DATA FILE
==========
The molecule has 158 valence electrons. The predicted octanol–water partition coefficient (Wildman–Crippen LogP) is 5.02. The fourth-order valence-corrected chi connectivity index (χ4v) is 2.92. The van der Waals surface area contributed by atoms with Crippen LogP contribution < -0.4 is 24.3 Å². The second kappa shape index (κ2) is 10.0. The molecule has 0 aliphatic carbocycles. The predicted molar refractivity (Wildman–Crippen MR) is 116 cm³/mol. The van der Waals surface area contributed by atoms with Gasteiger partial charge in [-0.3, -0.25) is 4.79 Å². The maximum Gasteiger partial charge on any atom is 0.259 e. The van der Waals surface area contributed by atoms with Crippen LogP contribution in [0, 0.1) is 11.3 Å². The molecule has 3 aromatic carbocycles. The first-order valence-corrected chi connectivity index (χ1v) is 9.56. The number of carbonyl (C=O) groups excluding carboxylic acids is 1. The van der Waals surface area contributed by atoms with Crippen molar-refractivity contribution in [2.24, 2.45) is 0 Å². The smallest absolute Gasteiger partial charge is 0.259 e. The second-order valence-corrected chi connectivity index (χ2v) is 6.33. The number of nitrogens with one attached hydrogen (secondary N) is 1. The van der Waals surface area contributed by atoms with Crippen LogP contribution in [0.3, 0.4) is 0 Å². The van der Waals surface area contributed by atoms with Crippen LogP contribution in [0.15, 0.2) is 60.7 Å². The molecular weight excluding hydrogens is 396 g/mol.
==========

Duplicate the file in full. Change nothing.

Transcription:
The molecule has 158 valence electrons. The predicted octanol–water partition coefficient (Wildman–Crippen LogP) is 5.02. The fourth-order valence-corrected chi connectivity index (χ4v) is 2.92. The van der Waals surface area contributed by atoms with Crippen LogP contribution < -0.4 is 24.3 Å². The second kappa shape index (κ2) is 10.0. The molecule has 0 aliphatic carbocycles. The predicted molar refractivity (Wildman–Crippen MR) is 116 cm³/mol. The van der Waals surface area contributed by atoms with Gasteiger partial charge in [-0.3, -0.25) is 4.79 Å². The maximum Gasteiger partial charge on any atom is 0.259 e. The van der Waals surface area contributed by atoms with Crippen LogP contribution in [0, 0.1) is 11.3 Å². The molecule has 3 aromatic carbocycles. The first-order valence-corrected chi connectivity index (χ1v) is 9.56. The number of carbonyl (C=O) groups excluding carboxylic acids is 1. The van der Waals surface area contributed by atoms with Crippen molar-refractivity contribution in [2.24, 2.45) is 0 Å². The smallest absolute Gasteiger partial charge is 0.259 e. The second-order valence-corrected chi connectivity index (χ2v) is 6.33. The number of nitrogens with one attached hydrogen (secondary N) is 1. The van der Waals surface area contributed by atoms with Crippen LogP contribution in [0.3, 0.4) is 0 Å². The van der Waals surface area contributed by atoms with Crippen LogP contribution in [0.15, 0.2) is 60.7 Å². The molecular weight excluding hydrogens is 396 g/mol.